Recently I was working with a SIP Trunk provider (who shall remain nameless) who was doing something rather annoying. Any INVITEs that were being received from downstream for inbound calls were using the service’s pilot number in the Request URI (RURI) header field. The phone number of the party the external caller was actually trying to reach was found further down in the To field:
In the example above, the inbound call was to 0386097221. However, the number in the RURI field is 0386097220. In fact, any INVITEs received from the service provider to any direct in dial number would always have the pilot number in the RURI field. Unless you plan for all inbound calls to route to the same destination, such as an Auto Attendant or Response Group, this is going to cause you problems.
Introduction to SIP Message Manipulation
The above scenario outlines one of the advantages of having a Session Border Controller (SBC) deployed in your Lync environment. If we were terminating the SIP Trunk directly on a Mediation server, we would be limited in what approaches we can take to get around this problem.
With an SBC in place, we can use SIP Message Manipulations to re-write the RURI header field, which will make the issue transparent to Lync. Any Lync certified SBC should be able to do this for you, here I’ll will be outlining the process on a Sonus SBC 1000.
For a more thorough and detailed outline of SIP Message Manipulation on a Sonus SBC series appliance, check out the full SBC documentation (Page 1066 onwards). This article deals specifically with how to get the phone number from the TO field into the RURI field.
- From the main settings tab, open SIP > Message Manipulation > Message Rule Tables:
- Click the green plus sign to create a new table. Enter in a description, and click Ok:
- Click on the newly created Message Rule Table. From the Create Rule drop down menu, select Request Line Rule:
Aside – Manipulation Rule Types
Depending on what part of the SIP message you want to manipulate, you have four manipulation rules to choose from:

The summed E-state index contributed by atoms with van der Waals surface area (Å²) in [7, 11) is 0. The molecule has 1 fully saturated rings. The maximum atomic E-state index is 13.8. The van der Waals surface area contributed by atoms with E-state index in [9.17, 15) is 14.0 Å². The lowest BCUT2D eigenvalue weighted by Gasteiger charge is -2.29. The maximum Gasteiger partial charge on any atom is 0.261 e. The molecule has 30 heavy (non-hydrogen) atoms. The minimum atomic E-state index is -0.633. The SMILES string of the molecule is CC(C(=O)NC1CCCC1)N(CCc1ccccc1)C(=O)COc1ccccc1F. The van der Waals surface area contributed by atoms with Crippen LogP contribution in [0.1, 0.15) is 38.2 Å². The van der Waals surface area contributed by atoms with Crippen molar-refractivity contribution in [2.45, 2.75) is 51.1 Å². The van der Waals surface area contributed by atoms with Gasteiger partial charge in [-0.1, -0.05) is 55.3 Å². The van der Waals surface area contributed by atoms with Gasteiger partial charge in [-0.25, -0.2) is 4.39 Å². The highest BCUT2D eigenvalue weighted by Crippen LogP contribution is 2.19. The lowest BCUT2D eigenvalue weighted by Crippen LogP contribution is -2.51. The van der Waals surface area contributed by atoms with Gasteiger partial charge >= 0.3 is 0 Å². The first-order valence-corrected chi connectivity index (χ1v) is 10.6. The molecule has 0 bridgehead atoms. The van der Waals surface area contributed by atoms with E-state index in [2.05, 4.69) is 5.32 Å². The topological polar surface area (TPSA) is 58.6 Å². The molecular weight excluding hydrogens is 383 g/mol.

Below, I’ve highlighted which part of the SIP message is being worked with depending on which rule type you select:
- Enter in a description, and click the arrow to the left of Request Line Value and URI to expand out the rest of the rule options:
- For URI User Info, Select Modify, and click on Add/Edit:
- For Type of Value, select Token, and enter in a Value of to.uri.userinfo.user, and click Ok:
- At the bottom of the SIP Request Line Rule, make sure you click Ok:
Aside – Tokens
Tokens are pre-assigned variable names that have been given to different portions of a SIP message. Similar to how the numbers in an incoming SIP message are mapped to a Transformation Table (Called Number, Calling Number, etc), various portions of a SIP packet are mapped to SIP Manipulation Table (SMM) Tokens.
Example token mappings are shown below, with x representing a SIP Request Status Line, in our case, the To field:
Once you have created the manipulation rule, use the built in test function to ensure the configuration is correct:
- Click on the Message Rule Table, and select Test Message from the top menu:
- Copy in the SIP header, and click ok. In the result pane that appears below, it will show the original header at the top, scroll down to see the updated header. There, you will see the RURI header field now has the correct phone number:
Apply to Signalling Group
Now that the Message Manipulation Rule has been created and tested, it needs to be applied to the SIP Trunk provider’s Signalling Group:
- From the settings menu, click on Signalling Groups and select the signalling group for your SIP Trunk provider:
- Near the bottom of the configuration options, Enable Message Manipulation, and select the Message Table created earlier for Inbound Message Manipulation, and click Apply:
- You’re done
This article only covers one scenario where an SBC can be useful when dealing with irregular SIP messages from a SIP trunk provider. Using the same logic, pretty much anything can be manipulated to ensure Lync plays well with all providers.
I wouldve thought it would be best to apply that only to Invites. This would theoretically lower the overhead on the SBC when processing SIP messages.
Is there a reason you didn’t do that?
Not that I recall, but this was 5 years ago… I honestly can’t remember.